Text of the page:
During the hardening process, the plants undergo certain changes.  With the reduction of the water content in plants, the osmotic concentration increases correspondingly.  Growth processes are slowed down, thus making the plant tissues firm and tough.  There is an accumulation of carbohydrates, pectins, nucleic acids, and various proteins in the tissues of the plant (Halfacre & Barden, 1979).  The carbohydrates that accumulate in the plant tissues provide materials to hasten the development of the new shoots and new root system and thereby enable them to be established more readily (Adriance and Brason, 1967).  This root system serves as conduit, which supplies the top of the plant with adequate moisture more efficiently than unhardened plants.  Furthermore, hardened plants do not rapidly lose water by transpiration.

Spiritual Implications

In agriculture, problems of plant diseases and threats from natural calamities pose great dangers to plant survival in the open fields.  Unless the plants are prepared for these enemies, they will not survive.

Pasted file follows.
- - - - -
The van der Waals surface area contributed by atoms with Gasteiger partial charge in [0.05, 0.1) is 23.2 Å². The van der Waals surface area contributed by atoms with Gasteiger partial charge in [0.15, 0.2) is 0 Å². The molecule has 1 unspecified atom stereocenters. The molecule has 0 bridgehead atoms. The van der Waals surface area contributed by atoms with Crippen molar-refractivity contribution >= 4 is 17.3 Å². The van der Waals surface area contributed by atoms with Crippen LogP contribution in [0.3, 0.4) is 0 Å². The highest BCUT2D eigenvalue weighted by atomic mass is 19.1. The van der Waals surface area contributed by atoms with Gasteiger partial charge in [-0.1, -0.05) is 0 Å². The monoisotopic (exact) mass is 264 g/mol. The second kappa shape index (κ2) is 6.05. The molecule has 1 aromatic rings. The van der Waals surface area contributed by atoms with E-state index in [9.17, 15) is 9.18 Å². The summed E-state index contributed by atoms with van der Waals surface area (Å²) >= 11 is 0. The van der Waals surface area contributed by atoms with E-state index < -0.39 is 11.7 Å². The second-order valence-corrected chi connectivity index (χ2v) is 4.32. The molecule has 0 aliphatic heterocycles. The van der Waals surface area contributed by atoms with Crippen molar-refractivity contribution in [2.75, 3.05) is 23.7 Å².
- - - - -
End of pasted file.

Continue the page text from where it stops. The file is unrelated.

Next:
Actually, the hardening treatment is less favorable to the growth of the plant.  It deprives the young seedling of adequate moisture and causes it to suffer direct heat of the sun that most often makes the leaves temporarily experience wilting.  This agricultural practice may seem harsh but without subjecting the seedlings to the hardening process, they can remain succulent and tender and will have a slim chance to survive transplanting in the open field.

In like manner, young people today are bombarded by all kinds of contradicting values from the various media, and unless they are prepared to sift them, they will succumb to their devastating effects.